It is our job, and yours, to expand every dimension of your thinking and of your sense of self – of your understanding of your strengths, of your weaknesses, of your biases, of your gifts, of your privilege, of your responsibilities, of your place in the world as it currently exists, and of the contributions you will make to the world as you want it to be.
This aspect of your intellectual journey is every bit as important as the disciplines in which you will major. Yes, you will graduate from UVM with a deep understanding of art, or sociology, or engineering, or nursing, or business, but more than that, I challenge you to engage deeply in the human experience. If you do, you will leave here armed with not only disciplinary expertise but also the cultural competence essential to forging solutions to extraordinarily complex challenges we face as a people and as a planet.
Coates goes on to talk about how his mother taught him to read when he was only four, and how she taught him to use writing as a means of investigation. In turn, Coates asked his son to do the same. Why? “Because,” he writes, “these were the earliest acts of interrogation, of drawing myself into consciousness.” And he describes how his mother and father were always pushing him away from secondhand answers, instead referring him to books, urging him to seek and formulate his own answers. He describes this, “as much a series of actions as a state of being, a constant questioning, questioning as ritual, questioning as exploration rather than the search for certainty.”
As we gather here on the eve of your great exploration, Coates’s words are powerful and pertinent: “drawing myself into consciousness,” “questioning as ritual,” and “exploration rather than certainty.” To those I’ll add: attention, intention, and engagement.
Among my many wishes for your next four years is that you give this experience – your studies, your faculty members, your classmates, and yourselves, the gift of your full attention.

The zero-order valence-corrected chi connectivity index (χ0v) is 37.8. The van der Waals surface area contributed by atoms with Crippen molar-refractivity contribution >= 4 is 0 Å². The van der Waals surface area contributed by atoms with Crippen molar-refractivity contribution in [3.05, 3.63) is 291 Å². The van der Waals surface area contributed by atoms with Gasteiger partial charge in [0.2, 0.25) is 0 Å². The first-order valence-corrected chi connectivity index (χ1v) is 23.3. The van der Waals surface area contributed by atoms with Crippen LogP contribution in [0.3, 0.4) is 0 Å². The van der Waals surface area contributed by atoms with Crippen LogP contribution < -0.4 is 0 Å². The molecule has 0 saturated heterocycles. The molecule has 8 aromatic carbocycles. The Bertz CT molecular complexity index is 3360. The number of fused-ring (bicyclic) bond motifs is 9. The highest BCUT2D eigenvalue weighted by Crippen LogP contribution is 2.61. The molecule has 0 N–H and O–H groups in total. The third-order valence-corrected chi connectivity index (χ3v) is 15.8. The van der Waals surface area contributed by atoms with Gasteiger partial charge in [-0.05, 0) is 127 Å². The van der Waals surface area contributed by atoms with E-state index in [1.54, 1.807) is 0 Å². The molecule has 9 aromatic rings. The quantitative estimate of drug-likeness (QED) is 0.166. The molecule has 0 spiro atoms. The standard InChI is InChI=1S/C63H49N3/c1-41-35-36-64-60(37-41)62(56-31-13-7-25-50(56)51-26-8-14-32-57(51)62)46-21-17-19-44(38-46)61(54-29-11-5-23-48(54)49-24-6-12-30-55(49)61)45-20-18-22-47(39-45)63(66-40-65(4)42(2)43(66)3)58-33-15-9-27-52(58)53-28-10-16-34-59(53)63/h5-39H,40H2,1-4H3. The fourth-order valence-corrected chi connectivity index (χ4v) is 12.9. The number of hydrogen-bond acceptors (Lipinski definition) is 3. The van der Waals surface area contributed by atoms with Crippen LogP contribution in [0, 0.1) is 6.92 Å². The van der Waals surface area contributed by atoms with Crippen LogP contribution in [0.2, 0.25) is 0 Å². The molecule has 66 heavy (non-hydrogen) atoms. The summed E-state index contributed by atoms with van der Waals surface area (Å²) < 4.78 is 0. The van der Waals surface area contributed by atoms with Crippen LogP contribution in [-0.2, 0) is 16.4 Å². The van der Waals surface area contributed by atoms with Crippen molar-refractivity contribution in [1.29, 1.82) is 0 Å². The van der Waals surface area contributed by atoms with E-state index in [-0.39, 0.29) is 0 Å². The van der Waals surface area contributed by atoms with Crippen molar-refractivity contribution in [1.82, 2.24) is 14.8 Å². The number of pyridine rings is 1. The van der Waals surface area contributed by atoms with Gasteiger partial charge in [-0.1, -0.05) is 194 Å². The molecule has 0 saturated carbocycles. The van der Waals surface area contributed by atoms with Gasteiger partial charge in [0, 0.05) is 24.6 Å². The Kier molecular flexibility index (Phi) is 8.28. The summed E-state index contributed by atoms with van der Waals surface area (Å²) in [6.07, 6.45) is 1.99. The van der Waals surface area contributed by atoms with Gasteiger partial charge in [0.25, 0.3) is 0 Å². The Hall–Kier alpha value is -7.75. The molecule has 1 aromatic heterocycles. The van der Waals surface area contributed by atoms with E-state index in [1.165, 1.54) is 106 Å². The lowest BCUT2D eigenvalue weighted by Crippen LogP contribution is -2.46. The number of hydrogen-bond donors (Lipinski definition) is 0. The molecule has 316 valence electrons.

Pay attention. Immerse yourself in the vastness of this experience. Wallow, reflect, ruminate, and contemplate without interruption. Think deeply. Let things simmer. Explore. Question others, question yourself.
Acknowledge complexity. Get comfortable with uncertainty. Invite disagreement and discourse. Allow your opinions to be challenged and even changed. Look at all sides. Get comfortable with being wrong. Admit what you don’t know. Never stop learning.
This past week, as we welcomed our newest faculty and welcomed all of our faculty to the start of the new academic year, we were privileged to hear a keynote lecture by Dr. Emily Bernard, Julian Lindsay Green and Gold Professor of English, entitled “To Learn a New Language: Ta-Nehisi Coates and the Language of Race and Racism.” As she closed her insightful and provocative lecture, Professor Bernard reminded us that there simply is too much at stake now for students to limit their learning to the classroom.
During your four years at UVM, you will have access to majors, minors, certificates, courses, lectures, symposia, seminars, service-learning, teach-ins, performances, field trips, internships, games, teams, clubs, dinners, and debates. There are no limits to what you can achieve while you are here. But we only provide you, as students, with access to all of this. The value only exists if you take full advantage of what we offer – if you make purposeful choices, if you are present, if you explore, if you commit.
Class of 2022, you have my best wishes for the academic journey that begins tomorrow. We will follow your progress and we will be with you every step of the way.
Welcome to the University of Vermont!
Last modified August 28 2018 02:50 PM